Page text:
Believe it or not, there are tons of vegans who eat a super crappy diet. They are basically vegans for ethical reasons but not for health ones (You will meet more ethical vegans than health-reason ones. But some do both. Some for even environmental reasons). I mean, potatoe chips and Coke are vegan! As long as it is vegan, they will eat it. So you can easily end up with a vegan diet full of basically junk food and nothing healthy - not even any veggies! I have been there. :slight_smile:

I have tweaked my vegan diet to be diabetes friendly. It involves a lot of restriction because most vegans live off of the high carb foods. I can’t eat dairy anymore even if I wanted too - I notice I get ear problems and very phlemy if I do. You just have to find creative ways to replace those carbs foods with other things that are low carb and also healthy. In the long run, I am eating better now as a diabetic vegan than I was as a non-diabetic vegan. So in a way, this is the only good thing that has come out of this for me (so far!)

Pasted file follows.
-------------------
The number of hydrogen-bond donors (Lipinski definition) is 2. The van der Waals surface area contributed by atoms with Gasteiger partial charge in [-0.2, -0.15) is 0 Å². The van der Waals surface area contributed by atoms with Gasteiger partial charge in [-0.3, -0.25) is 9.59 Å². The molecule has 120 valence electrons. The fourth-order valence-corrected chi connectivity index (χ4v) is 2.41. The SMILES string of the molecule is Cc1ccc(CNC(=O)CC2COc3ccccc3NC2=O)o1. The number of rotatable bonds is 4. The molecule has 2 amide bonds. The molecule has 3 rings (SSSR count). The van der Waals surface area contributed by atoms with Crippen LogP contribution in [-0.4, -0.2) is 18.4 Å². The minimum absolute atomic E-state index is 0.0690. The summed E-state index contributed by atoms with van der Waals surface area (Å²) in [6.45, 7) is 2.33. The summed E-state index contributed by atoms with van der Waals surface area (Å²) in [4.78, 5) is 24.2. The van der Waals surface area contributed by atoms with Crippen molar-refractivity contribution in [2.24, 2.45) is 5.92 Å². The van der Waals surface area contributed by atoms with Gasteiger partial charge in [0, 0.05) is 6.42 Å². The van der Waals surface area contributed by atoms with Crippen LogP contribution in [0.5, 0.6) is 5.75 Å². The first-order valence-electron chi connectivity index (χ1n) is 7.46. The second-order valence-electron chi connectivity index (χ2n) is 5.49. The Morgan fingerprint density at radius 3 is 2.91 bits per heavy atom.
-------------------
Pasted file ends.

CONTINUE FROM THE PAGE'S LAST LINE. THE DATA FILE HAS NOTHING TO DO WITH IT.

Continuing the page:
I will admit I am not sure about the fat. Although, I think it is basically true that too much dietary fat leads to too much fat on the body (and IN the body). Obviously, being overweight slows our systems down (and us!).